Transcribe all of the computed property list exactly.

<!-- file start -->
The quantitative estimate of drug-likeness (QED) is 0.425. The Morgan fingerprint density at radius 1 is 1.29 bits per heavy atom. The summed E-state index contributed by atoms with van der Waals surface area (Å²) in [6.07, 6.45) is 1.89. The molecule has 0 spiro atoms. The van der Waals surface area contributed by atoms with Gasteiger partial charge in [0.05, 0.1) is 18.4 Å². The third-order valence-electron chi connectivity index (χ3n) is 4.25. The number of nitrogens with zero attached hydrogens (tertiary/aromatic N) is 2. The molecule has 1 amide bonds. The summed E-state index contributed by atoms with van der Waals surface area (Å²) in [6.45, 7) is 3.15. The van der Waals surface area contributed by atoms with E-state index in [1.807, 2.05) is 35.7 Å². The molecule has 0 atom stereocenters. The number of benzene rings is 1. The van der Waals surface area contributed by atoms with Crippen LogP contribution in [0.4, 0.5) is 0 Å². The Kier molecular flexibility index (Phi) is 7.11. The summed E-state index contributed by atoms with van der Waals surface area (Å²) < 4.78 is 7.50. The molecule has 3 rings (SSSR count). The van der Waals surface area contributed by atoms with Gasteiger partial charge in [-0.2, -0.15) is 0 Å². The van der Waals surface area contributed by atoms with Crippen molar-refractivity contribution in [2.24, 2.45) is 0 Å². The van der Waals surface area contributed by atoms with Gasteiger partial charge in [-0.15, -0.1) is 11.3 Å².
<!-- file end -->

The quantitative estimate of drug-likeness (QED) is 0.425. The Morgan fingerprint density at radius 1 is 1.29 bits per heavy atom. The summed E-state index contributed by atoms with van der Waals surface area (Å²) in [6.07, 6.45) is 1.89. The molecule has 0 spiro atoms. The van der Waals surface area contributed by atoms with Gasteiger partial charge in [0.05, 0.1) is 18.4 Å². The third-order valence-electron chi connectivity index (χ3n) is 4.25. The number of nitrogens with zero attached hydrogens (tertiary/aromatic N) is 2. The molecule has 1 amide bonds. The summed E-state index contributed by atoms with van der Waals surface area (Å²) in [6.45, 7) is 3.15. The van der Waals surface area contributed by atoms with E-state index in [1.807, 2.05) is 35.7 Å². The molecule has 0 atom stereocenters. The number of benzene rings is 1. The van der Waals surface area contributed by atoms with Crippen LogP contribution in [0.4, 0.5) is 0 Å². The Kier molecular flexibility index (Phi) is 7.11. The summed E-state index contributed by atoms with van der Waals surface area (Å²) < 4.78 is 7.50. The molecule has 3 rings (SSSR count). The van der Waals surface area contributed by atoms with Gasteiger partial charge in [-0.2, -0.15) is 0 Å². The van der Waals surface area contributed by atoms with Crippen molar-refractivity contribution in [2.24, 2.45) is 0 Å². The van der Waals surface area contributed by atoms with Gasteiger partial charge in [-0.15, -0.1) is 11.3 Å².